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Justice for Breonna Taylor has been the cry on many people’s lips since her death on March 13, 2020. Taylor was shot in the apartment she shared with her sister when Louisville officers executed a no-knock search warrant.
Who She Was
Taylor was an emergency room technician for the University of Louisville Health and had just worked four overnight shifts. She had a dinner date with her boyfriend, Kenneth Walker, at a steak house.
Normally they would have gone to his place for the evening — he lives alone — however, Taylor’s sister/roommate was away so they went there instead. The 26-year-old inspiring nurse had big dreams for her future. She just purchased a new car and was saving for her our house.
The young couple was even trying to start a family. They had begun choosing baby names. Her last words to Walker were “Turn off the TV,” as she fell dozed off next to him.
On that fateful night, three officers entered the couple’s apartment wearing “plain clothes,” meaning they were not in official gear at the time. They used a battering ram to bust through Taylor’s apartment door.
Fearing for their lives, Walker armed himself with his registered firearm and shot his weapon. Authorities returned fire; one blindly shot into the apartment’s window and patio door. Bullets tore through nearly every room in Taylor’s apartment and two nearby apartments.
As the gunsmoke cleared it became clear that Taylor had been hit five times in the gunfire. Taylor bled out on the floor. The police had been there due to some involvement Taylor may have had in a case with her ex-boyfriend.
Outcries for justice ring out as her silhouette is used as a symbol of racial injustice and police violence. Her name on the lips of Michelle Obama, Oprah Winfrey, and Kamala Harris.
Grand Jury Indicted Only 1 Former Officer
On Sept. 23, a Kentucky grand jury found that one of the three officers — involved in Taylor’s death — was indicted on reckless endangerment charges. The other two officers are believed to have been justified for firing their weapons; due to Walker firing first.
Most believe Walker was justified in discharging his weapon due to thinking intruders were invading his girlfriend’s apartments. Outrage spread across the nation as the sickening news spread.
Protestors immediately took to the streets to let their voices be heard. Justice for Taylor and all those who have been unjustly killed police officers rang out.
Around 8:30 p.m. EST, mere hours after the decision, reports of shots fired began flooding in. Two officers were shot and brought to the hospital. Luckily, they only suffered non-life-threatening injuries.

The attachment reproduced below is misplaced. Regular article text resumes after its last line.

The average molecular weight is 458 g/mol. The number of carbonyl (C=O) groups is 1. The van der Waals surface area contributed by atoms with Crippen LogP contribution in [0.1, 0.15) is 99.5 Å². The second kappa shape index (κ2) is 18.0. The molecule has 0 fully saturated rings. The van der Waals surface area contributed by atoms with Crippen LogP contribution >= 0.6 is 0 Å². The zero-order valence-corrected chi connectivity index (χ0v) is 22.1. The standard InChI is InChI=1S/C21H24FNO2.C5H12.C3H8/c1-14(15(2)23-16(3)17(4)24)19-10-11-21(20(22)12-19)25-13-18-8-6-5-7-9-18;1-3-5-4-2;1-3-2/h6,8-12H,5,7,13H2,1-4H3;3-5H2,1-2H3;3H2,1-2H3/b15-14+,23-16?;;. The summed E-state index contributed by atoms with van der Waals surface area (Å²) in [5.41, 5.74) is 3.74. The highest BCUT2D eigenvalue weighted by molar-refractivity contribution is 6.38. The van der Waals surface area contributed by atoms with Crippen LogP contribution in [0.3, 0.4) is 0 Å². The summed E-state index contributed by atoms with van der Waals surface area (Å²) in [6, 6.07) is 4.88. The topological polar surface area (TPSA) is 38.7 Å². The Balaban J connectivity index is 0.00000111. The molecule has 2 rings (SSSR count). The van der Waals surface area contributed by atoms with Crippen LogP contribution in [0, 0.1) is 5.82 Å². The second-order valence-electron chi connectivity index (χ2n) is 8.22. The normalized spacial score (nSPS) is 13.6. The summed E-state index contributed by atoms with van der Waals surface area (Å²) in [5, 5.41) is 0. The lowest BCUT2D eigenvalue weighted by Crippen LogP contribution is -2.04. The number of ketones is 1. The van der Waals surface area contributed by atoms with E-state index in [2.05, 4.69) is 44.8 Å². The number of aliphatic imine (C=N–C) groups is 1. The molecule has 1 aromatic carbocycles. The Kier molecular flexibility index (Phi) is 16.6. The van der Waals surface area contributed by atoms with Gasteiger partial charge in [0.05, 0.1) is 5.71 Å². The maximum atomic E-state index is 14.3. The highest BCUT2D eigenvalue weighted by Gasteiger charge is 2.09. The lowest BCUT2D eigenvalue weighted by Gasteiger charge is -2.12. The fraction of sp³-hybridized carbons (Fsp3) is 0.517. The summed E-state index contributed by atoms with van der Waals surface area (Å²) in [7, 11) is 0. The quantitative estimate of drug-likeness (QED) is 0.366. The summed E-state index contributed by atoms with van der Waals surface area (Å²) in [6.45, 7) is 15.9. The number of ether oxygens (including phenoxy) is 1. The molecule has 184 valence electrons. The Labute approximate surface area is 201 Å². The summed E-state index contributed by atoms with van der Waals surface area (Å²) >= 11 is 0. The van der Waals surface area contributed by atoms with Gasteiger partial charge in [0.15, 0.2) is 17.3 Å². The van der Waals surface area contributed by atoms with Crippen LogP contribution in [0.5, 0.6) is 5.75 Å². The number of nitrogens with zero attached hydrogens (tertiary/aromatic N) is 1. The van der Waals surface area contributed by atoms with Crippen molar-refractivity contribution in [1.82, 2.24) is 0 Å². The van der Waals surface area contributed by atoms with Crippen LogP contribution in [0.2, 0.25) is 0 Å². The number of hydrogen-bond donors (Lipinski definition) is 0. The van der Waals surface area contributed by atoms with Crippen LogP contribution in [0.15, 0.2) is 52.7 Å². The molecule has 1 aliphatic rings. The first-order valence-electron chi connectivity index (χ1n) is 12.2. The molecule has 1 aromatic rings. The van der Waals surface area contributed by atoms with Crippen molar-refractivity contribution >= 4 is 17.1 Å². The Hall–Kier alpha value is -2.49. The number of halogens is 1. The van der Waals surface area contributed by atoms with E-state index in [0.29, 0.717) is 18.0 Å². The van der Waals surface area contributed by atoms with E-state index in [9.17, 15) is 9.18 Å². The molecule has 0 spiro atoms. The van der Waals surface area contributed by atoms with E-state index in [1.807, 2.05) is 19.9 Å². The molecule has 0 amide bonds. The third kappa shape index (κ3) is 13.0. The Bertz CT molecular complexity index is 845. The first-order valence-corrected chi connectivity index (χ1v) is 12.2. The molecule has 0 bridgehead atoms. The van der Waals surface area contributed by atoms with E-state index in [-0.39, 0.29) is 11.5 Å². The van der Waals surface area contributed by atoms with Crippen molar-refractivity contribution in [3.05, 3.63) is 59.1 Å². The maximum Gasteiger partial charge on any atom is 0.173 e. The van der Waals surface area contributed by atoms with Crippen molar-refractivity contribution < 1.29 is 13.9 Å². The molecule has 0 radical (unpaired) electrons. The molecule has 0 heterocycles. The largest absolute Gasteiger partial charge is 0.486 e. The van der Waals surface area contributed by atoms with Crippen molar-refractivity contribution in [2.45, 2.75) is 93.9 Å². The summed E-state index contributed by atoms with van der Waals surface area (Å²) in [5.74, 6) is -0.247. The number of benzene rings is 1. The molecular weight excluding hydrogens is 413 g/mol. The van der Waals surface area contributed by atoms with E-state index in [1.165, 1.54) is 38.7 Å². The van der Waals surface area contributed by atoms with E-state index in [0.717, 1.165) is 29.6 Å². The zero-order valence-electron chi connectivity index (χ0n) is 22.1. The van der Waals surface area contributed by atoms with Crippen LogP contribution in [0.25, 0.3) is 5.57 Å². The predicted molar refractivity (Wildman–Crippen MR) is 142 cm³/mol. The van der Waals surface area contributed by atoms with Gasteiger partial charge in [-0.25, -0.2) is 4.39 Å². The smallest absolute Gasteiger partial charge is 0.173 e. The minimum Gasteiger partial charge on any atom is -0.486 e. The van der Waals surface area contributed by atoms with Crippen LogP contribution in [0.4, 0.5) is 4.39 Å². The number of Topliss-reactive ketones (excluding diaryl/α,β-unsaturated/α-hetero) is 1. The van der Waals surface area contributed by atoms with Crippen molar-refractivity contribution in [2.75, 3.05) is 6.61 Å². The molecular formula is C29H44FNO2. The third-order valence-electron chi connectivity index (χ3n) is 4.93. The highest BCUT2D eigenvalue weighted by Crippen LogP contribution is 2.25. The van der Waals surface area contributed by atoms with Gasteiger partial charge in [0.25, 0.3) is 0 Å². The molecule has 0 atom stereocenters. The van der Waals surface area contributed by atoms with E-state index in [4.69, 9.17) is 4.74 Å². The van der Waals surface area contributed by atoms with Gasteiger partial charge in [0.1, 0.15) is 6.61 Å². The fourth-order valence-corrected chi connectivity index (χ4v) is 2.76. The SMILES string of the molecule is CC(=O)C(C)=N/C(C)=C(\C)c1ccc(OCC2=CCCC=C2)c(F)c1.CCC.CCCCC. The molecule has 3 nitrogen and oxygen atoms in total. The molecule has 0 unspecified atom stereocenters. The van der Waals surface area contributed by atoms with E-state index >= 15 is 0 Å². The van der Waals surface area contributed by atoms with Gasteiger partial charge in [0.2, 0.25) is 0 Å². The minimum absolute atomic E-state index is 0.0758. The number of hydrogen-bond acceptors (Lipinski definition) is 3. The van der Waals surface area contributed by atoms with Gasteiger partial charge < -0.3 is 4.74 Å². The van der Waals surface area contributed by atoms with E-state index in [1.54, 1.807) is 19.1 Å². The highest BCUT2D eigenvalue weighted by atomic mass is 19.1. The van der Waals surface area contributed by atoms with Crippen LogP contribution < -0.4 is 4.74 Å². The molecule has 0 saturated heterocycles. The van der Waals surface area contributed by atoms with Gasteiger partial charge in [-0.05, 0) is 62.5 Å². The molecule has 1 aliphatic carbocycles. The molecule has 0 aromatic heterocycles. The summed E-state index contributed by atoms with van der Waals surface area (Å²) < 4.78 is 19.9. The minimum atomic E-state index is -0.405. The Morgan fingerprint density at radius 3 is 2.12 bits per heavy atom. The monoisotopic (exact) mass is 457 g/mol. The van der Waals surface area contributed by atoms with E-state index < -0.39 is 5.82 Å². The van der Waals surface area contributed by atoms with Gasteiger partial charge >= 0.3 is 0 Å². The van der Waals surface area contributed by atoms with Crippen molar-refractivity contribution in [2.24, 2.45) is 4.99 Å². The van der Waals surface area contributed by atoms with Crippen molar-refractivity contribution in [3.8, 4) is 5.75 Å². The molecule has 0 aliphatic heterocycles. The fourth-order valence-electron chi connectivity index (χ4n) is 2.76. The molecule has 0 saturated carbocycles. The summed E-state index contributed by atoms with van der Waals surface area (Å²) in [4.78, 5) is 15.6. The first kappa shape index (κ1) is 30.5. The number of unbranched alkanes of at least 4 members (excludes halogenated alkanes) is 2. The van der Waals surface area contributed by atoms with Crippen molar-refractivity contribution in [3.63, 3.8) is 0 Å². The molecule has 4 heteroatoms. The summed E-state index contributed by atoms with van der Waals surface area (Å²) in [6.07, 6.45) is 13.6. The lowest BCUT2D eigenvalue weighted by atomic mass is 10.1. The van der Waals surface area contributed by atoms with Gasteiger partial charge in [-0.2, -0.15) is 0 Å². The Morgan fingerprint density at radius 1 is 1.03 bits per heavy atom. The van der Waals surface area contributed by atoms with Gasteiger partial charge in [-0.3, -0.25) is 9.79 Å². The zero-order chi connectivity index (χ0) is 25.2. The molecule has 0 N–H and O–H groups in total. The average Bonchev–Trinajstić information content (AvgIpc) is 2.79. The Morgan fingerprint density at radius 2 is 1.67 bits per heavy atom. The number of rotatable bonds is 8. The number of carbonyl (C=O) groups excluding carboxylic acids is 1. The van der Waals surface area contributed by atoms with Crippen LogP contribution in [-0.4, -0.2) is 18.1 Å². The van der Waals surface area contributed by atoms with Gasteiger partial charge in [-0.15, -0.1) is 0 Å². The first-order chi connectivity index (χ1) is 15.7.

Four months after Taylor was shot, Attorney General Daniel Cameron announced the end of the State’s involvement in the investigation. According to Cameron, the two officers who shot Taylor were serving a warrant.
They were found to be justified in shooting the young woman because Walker fired first — despite the fact that Walker did not know. According to only one — out of a dozen witnesses — the police announced themselves only once prior to ramming the door.
According to the Shelby County Detention Center, the only one indicted in the incident — Brett Hankison — was booked and released on bond.
Outraged protesters hit the street, justice for Taylor being chanted. One over jealous person pulled out a weapon and shot two officers. They were transported to the hospital with non-life-threatening injuries.
Larynzo Johnson, 26, was charged in shooting the officers. He entered the plea of not guilty on Sept. 25, and the judge placed a $1 million bail. His next court date is scheduled for Oct. 5.
Will Louisville Ever See Peace Again?
State Rep. Attica Scott and her daughter were among 24 people arrested during a Breonna Taylor protest held on Sept. 24. According to police records, Scott and her 19-year-old daughter Ashanti were charged with unlawful assembly, rioting, and failure to disperse.
In August, Scott pre-filed legislation to put an end to Kentucky’s no-knock warrants. She fittingly named it “Breonna’s Law.” Scott claims to be innocent of all charges. The only thing she was trying to do was peacefully seek authorized sanctuary at the church before the start of the curfew.
“I’m very traumatized,” she said about the situation.
Although this had not been Scott’s first protest it had been the first time she had been arrested. The “false” charges and arrest have not deterred Scott. She plans on continuing her fight for justice and equality for all.
Written by Sheena Robertson
The Washington Post: Kentucky grand jury declines to file homicide charges in death of Breonna Taylor; Kevin Williams, Tim Craig and Marisa Iati
CNN: Kentucky’s only Black female legislator arrested in Breonna Taylor protest; Elizabeth Joseph
The New York Times: Breonna Taylor’s Life Was Changing. Then the Police Came to Her Door; Todd Heisler
New York Daily News: Suspect accused of shooting 2 Louisville police officers pleads not guilty; NANCY DILLON
The Washington Post: Breonna Taylor updates: Calls mount for more information on grand jury’s decision-making; Derek Hawkins, Meryl Kornfield, Timothy Bella, Maria Sacchetti, Marisa Iati, Mark Berman, Hannah Knowles
Featured Image by FloNight Courtesy of Wikimedia Commons – Creative Commons License
Inline Image Courtesy of Karl Schultz’s Flickr Page -Creative Commons License